Every car has at least one differential which allows the wheels to move and rotate. For example, if you have a front-wheel drive vehicle, then the differential is in the front and will allow the two front wheels to rotate. If you a 4-wheel drive vehicle, then you’ll have front and rear differentials.
As the engine is running, power goes into the transmission which then rotates the drive shaft. The drive shaft will then transfer power over to the differentials which then allows the wheels to rotate.
It is basically like one big chain reaction if you think about it. If any one of these components were to be faulty or damaged, then it would interfere with the whole process of moving or turning your vehicle. A bad drive shaft is often the culprit when it comes to certain noises.
Related: 4 Types of Drivetrains (Comparison)
Top 4 Reasons You Hear Noise From Your Drive Shaft
If you experience some strange noises coming from under your vehicleas you’re turning, braking, or going in reverse, then it could be a problem with your drive shaft. You may still be able to turn the wheels just fine, but these noises could be an early warning sign that something is wrong.
Therefore, they should be addressed as soon as possible before there ends up being a real problem that impairs your driving ability. Here are four common causes of drive shaft noise when braking, turning, or driving in reverse.
See Also: Limited Slip vs Locking Differential
1) Faulty U-Joints
There are stiff rods with inclining axes under your vehicle that are able to stay attached by components called universal joints. These are also known as “U-joints” and they are necessary for your drive shaft to successfully rotate and move the differentials.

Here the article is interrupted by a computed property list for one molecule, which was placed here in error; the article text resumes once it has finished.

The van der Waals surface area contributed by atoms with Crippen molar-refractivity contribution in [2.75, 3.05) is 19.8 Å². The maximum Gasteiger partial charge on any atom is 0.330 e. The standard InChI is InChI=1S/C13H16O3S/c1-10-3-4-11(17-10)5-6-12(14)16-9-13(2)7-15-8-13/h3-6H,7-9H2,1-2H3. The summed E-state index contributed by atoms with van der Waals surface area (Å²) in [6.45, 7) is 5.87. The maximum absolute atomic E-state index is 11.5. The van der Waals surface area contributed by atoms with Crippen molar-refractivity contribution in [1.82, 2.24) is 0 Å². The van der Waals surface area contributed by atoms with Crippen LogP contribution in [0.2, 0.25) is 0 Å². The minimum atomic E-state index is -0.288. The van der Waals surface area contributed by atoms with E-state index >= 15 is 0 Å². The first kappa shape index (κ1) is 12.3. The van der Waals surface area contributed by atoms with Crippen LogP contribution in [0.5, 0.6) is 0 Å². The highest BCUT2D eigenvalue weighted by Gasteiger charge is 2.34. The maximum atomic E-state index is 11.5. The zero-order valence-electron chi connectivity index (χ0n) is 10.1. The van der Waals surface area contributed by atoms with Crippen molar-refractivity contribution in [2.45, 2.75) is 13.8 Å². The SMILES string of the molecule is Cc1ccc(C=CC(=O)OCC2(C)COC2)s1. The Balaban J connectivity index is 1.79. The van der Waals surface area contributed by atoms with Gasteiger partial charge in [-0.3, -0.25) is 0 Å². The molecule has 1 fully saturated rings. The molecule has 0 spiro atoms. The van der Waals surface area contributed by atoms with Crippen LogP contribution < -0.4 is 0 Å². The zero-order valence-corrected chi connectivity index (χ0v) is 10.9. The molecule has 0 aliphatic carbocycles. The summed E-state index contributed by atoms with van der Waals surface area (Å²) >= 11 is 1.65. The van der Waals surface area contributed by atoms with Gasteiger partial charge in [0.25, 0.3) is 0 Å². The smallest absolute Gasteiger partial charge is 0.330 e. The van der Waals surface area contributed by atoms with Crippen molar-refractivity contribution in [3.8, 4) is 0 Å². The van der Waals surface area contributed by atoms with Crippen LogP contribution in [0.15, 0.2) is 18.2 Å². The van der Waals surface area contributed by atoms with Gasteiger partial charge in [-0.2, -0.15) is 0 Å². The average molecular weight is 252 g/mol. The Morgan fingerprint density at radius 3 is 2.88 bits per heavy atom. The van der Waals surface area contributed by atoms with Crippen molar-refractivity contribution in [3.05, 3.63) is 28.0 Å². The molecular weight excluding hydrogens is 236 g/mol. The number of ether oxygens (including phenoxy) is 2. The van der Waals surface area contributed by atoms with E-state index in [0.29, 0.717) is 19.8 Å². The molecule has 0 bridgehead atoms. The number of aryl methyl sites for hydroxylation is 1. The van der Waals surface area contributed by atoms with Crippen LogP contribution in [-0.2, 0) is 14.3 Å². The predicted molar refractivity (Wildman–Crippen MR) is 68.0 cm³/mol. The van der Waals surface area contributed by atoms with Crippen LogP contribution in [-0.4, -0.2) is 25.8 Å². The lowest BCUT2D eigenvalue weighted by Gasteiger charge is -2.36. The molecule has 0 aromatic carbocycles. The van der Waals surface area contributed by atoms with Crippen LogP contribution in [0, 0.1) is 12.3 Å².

But if you have been driving your vehicle for a while, the universal joints will become excessively worn out and will eventually fail. This is when you will hear strange noises like ratting and scraping. Replacing the bad U-joint is the only remedy.
See Also: 5 Types of CV Joints
2) Loose Drive Shaft
If your failing universal joints have gone beyond just causing noises, it will also cause the drive shaft to get loose and dislocated under the vehicle. This will create an even more noticeable noise than the previous one.
Each time you step on the brake or turn the steering wheel, the noise will just get louder. If you do not address this problem soon, the drive shaft will eventually drop and scrape against the pavement on the road.
Meanwhile, your differentials and wheels will not be receiving the rotational energy they need to spin and keep the vehicle moving.
Related: Types of Differentials
3) Faulty Bearings
There are rubber bearings inside of the drive shaft which allows it to function properly. In fact, there are multiple areas of the drive shaft that would not be able to stay attached without these bearings.
So, if any of these bearings were to become faulty or worn out, then you can expect the drive shaft to start making a lot of strange noises. There may even be vibrations coming from it as well.
4) Tubing Failure
The drive shaft has a tube which spins in the middle as the vehicle is in motion. If your vehicle were to carry too much of a load that goes beyond its maximum capacity, you might find this tube will start to fail.
The first signs of this failing tube will be unusual clunking noises or other strange sounds that you’ve never heard before. The best thing to do is to lighten your load and get your vehicle inspected immediately.
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